The army requisitions a house for the Colonel owned by architect Stefan Lubert (Alexander Skarsgard) a widower who lost his wife in the Allied bombings living there with his teenage daughter Freda (Flora Thiemann) who sees her dad as a coward as he did not join the Nazi party or sign up to fight to protect the Fatherland. Colonel Morgan brings his wife to town who has been grieving the death of their son who died during the German bombing of Britain 3 years earlier. The couples embrace lack passion, they fight over their different methods of grieving. It's not too long after The Colonel allows the Luberts to stay on at the house that Rachel finds happiness in the German widower's arms.

The Aftermath is a straight-ahead love triangle set against a wartime backdrop. The film, adapted from Rhidian Brooks novel flips between views on where it's sympathies lie. At one point seemingly  towards the Germans as they continue to dig bodies out from the rubble and are near the point of starvation. The British at times appearing to be not much better than their defeated enemies as they mock the starving masses and jeer at the uncovered corpses. Then it switches against the locals as they carry out attacks against the British in the name Hitler.

Keira Knightly who was very pregnant at the time of the filming  the heads the cast as Rachel. She was home when her son Michael died and feels that Lewis blames her for the death but is troubled that he continued to work as if nothing happened. Jason Clarke  represents the British Solider duty to the Crown above all doing his job leading the clean up of the city seeming to be soft but will show his teeth when pushed. Skarsgard's Lubert is curious almost too friendly to the couple that has displaced him in his home representing the military that took the life of his wife. Each of the leads have a few flashes where they shine contributing to making the film one enthusiast of the time period will enjoy.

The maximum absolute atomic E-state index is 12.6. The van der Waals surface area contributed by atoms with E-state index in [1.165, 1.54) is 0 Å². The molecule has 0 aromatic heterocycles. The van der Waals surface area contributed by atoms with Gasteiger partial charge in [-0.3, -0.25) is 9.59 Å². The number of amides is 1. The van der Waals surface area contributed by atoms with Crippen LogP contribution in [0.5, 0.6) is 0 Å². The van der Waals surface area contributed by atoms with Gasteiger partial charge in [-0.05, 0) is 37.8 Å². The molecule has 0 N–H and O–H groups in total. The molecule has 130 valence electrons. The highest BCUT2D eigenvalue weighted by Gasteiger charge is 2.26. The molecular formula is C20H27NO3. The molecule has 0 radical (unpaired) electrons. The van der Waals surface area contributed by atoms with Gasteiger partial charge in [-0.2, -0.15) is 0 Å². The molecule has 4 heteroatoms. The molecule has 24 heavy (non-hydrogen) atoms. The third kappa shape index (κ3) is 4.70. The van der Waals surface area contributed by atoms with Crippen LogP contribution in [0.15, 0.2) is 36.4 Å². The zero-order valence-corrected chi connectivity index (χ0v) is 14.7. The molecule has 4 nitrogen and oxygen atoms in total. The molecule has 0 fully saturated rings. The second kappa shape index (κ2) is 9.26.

**1/2 Out of 4

The Aftermath | James Kent | U.K. / Germany / U.S.A. | 2019 | 108 Minutes.

Tags: World War II, Hamburg, Battle of Britain, Bombings, Adolf Hitler, Nazi Party, Reconstruction, Requisition, Protests, Papers, Violent Attacks, River Elbe, Woolen Sweater. Cigarette Case.

Thursday, March 14, 2019

Raven Banner Film Review - Level 16

Vivien (Katie Douglas) is all business as a self-proclaimed Top Girl at Verstalis Academy in her Level 16 or graduating year. We first met Vivien when she was ten-year-old on Level 10 where she made a personal sacrifice to help Sophia (Celina Martin). For that act, Vivien was punished hardening her making her determined not to let that occur again. She is driven, follows all of the rules and can exhort the virtues of the Academy on command. Vertstalis Academy is a boarding school for girls that is at best a military type academy and at worst a prison disguised as a school. The girls have never been outside, are not taught to read but instead are drilled in the need to be clean, obedient and virtuous with the opposite of this being the first vice curiosity. Sophia challenges the schools' structure and authorities. She has information that she has been harbouring for three Levels letting Vivien in on what she knows forcing the later to question everything she has learned since she entered the school at a very young girl.

Writer-director Danishka Esterhazy presents a story that seems outlandish but is not un-similar to events in the recent past where women went to finishing colleges, took HOMECE in school and were taught to be ladylike above everything else. While their boyfriends and future Husbands went to top Universities normally nearby to obtain degrees in science, engineering, law, and medicine in order to be the leaders of the future.

The setting is a utilitarian, barren and colourless where the students are named after movie actresses from the '40s and '50s hence the names Vivien, Sophia, Rita, and Hedy. They are conditions to respond to buzzers and lights that indicate scheduled times to take their medicine, eat their meals or line up for assembly under the piercing gaze of head mistress Ms. Brixil (Sara Canning). They are trained to think that the character of women in the 40's and 50's is the ideal. Wholesomeness that is hammered home on the special treat of Movie Picture Night where they rewatch, all mouthing the words of a black and white feature for the umpteenth time of one of their namesakes.